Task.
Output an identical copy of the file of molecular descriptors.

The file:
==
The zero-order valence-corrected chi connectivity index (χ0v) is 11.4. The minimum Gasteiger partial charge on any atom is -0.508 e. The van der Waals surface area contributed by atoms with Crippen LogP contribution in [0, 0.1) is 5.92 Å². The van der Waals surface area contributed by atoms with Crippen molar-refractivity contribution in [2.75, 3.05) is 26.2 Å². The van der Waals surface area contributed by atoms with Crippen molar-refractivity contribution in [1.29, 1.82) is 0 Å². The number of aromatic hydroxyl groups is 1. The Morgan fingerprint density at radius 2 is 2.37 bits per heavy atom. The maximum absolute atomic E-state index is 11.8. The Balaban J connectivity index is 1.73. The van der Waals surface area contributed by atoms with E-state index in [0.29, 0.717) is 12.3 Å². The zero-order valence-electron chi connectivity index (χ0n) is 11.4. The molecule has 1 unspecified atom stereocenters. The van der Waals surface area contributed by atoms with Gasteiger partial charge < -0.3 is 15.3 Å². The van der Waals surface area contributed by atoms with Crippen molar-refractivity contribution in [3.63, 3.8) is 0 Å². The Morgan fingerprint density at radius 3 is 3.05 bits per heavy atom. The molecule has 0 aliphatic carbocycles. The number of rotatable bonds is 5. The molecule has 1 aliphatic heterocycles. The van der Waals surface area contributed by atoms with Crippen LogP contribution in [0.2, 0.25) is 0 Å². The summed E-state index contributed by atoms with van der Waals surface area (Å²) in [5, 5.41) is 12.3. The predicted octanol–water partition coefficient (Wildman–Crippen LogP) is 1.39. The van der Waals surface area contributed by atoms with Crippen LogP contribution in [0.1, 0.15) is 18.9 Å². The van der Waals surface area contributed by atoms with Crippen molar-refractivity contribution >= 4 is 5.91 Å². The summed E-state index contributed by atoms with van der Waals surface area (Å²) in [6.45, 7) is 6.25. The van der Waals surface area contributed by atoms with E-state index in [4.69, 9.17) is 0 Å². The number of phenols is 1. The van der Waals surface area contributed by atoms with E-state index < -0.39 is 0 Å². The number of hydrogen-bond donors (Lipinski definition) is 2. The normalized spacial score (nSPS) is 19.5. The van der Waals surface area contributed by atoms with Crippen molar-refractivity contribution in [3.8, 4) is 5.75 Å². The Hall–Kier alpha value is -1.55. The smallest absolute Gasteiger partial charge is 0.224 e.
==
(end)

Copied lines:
The zero-order valence-corrected chi connectivity index (χ0v) is 11.4. The minimum Gasteiger partial charge on any atom is -0.508 e. The van der Waals surface area contributed by atoms with Crippen LogP contribution in [0, 0.1) is 5.92 Å². The van der Waals surface area contributed by atoms with Crippen molar-refractivity contribution in [2.75, 3.05) is 26.2 Å². The van der Waals surface area contributed by atoms with Crippen molar-refractivity contribution in [1.29, 1.82) is 0 Å². The number of aromatic hydroxyl groups is 1. The Morgan fingerprint density at radius 2 is 2.37 bits per heavy atom. The maximum absolute atomic E-state index is 11.8. The Balaban J connectivity index is 1.73. The van der Waals surface area contributed by atoms with E-state index in [0.29, 0.717) is 12.3 Å². The zero-order valence-electron chi connectivity index (χ0n) is 11.4. The molecule has 1 unspecified atom stereocenters. The van der Waals surface area contributed by atoms with Gasteiger partial charge < -0.3 is 15.3 Å². The van der Waals surface area contributed by atoms with Crippen molar-refractivity contribution in [3.63, 3.8) is 0 Å². The Morgan fingerprint density at radius 3 is 3.05 bits per heavy atom. The molecule has 0 aliphatic carbocycles. The number of rotatable bonds is 5. The molecule has 1 aliphatic heterocycles. The van der Waals surface area contributed by atoms with Crippen LogP contribution in [0.2, 0.25) is 0 Å². The summed E-state index contributed by atoms with van der Waals surface area (Å²) in [5, 5.41) is 12.3. The predicted octanol–water partition coefficient (Wildman–Crippen LogP) is 1.39. The van der Waals surface area contributed by atoms with Crippen LogP contribution in [0.1, 0.15) is 18.9 Å². The van der Waals surface area contributed by atoms with Crippen molar-refractivity contribution >= 4 is 5.91 Å². The summed E-state index contributed by atoms with van der Waals surface area (Å²) in [6.45, 7) is 6.25. The van der Waals surface area contributed by atoms with E-state index in [4.69, 9.17) is 0 Å². The number of phenols is 1. The van der Waals surface area contributed by atoms with E-state index < -0.39 is 0 Å². The number of hydrogen-bond donors (Lipinski definition) is 2. The normalized spacial score (nSPS) is 19.5. The van der Waals surface area contributed by atoms with Crippen molar-refractivity contribution in [3.8, 4) is 5.75 Å². The Hall–Kier alpha value is -1.55. The smallest absolute Gasteiger partial charge is 0.224 e.